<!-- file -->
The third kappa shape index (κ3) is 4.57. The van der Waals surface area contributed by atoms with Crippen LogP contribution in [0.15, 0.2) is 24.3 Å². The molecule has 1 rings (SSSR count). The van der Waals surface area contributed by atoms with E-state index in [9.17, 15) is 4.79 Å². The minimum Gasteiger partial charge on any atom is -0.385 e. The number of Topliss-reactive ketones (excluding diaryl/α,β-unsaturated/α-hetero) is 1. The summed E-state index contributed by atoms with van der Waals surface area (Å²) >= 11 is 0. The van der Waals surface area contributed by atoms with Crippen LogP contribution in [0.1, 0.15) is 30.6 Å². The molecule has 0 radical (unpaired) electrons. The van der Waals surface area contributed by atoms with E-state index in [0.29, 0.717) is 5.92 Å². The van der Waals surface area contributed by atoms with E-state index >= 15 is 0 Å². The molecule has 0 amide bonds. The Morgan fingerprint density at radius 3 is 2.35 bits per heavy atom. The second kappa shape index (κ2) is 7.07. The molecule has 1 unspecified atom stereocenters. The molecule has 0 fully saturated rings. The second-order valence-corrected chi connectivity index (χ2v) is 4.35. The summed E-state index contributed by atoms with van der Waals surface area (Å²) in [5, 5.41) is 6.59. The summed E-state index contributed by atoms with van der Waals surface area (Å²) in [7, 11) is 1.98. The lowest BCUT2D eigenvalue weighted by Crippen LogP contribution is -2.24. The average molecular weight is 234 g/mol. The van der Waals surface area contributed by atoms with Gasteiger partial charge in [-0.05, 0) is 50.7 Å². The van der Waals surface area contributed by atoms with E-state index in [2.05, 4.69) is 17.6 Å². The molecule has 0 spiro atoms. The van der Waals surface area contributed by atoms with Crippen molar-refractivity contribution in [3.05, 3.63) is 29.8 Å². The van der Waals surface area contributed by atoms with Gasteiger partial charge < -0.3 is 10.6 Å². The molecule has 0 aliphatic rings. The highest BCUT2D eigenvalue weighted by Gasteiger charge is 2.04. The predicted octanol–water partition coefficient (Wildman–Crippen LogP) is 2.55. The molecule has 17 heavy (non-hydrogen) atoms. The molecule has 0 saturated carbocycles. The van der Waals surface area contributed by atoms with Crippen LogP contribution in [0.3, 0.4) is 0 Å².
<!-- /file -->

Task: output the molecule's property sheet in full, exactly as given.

The third kappa shape index (κ3) is 4.57. The van der Waals surface area contributed by atoms with Crippen LogP contribution in [0.15, 0.2) is 24.3 Å². The molecule has 1 rings (SSSR count). The van der Waals surface area contributed by atoms with E-state index in [9.17, 15) is 4.79 Å². The minimum Gasteiger partial charge on any atom is -0.385 e. The number of Topliss-reactive ketones (excluding diaryl/α,β-unsaturated/α-hetero) is 1. The summed E-state index contributed by atoms with van der Waals surface area (Å²) >= 11 is 0. The van der Waals surface area contributed by atoms with Crippen LogP contribution in [0.1, 0.15) is 30.6 Å². The molecule has 0 radical (unpaired) electrons. The van der Waals surface area contributed by atoms with E-state index in [0.29, 0.717) is 5.92 Å². The van der Waals surface area contributed by atoms with E-state index >= 15 is 0 Å². The molecule has 0 amide bonds. The Morgan fingerprint density at radius 3 is 2.35 bits per heavy atom. The second kappa shape index (κ2) is 7.07. The molecule has 1 unspecified atom stereocenters. The molecule has 0 fully saturated rings. The second-order valence-corrected chi connectivity index (χ2v) is 4.35. The summed E-state index contributed by atoms with van der Waals surface area (Å²) in [5, 5.41) is 6.59. The summed E-state index contributed by atoms with van der Waals surface area (Å²) in [7, 11) is 1.98. The lowest BCUT2D eigenvalue weighted by Crippen LogP contribution is -2.24. The average molecular weight is 234 g/mol. The van der Waals surface area contributed by atoms with Gasteiger partial charge in [-0.05, 0) is 50.7 Å². The van der Waals surface area contributed by atoms with E-state index in [2.05, 4.69) is 17.6 Å². The molecule has 0 spiro atoms. The van der Waals surface area contributed by atoms with Crippen molar-refractivity contribution in [3.05, 3.63) is 29.8 Å². The van der Waals surface area contributed by atoms with Gasteiger partial charge < -0.3 is 10.6 Å². The molecule has 0 aliphatic rings. The highest BCUT2D eigenvalue weighted by Gasteiger charge is 2.04. The predicted octanol–water partition coefficient (Wildman–Crippen LogP) is 2.55. The molecule has 17 heavy (non-hydrogen) atoms. The molecule has 0 saturated carbocycles. The van der Waals surface area contributed by atoms with Crippen LogP contribution in [0.3, 0.4) is 0 Å².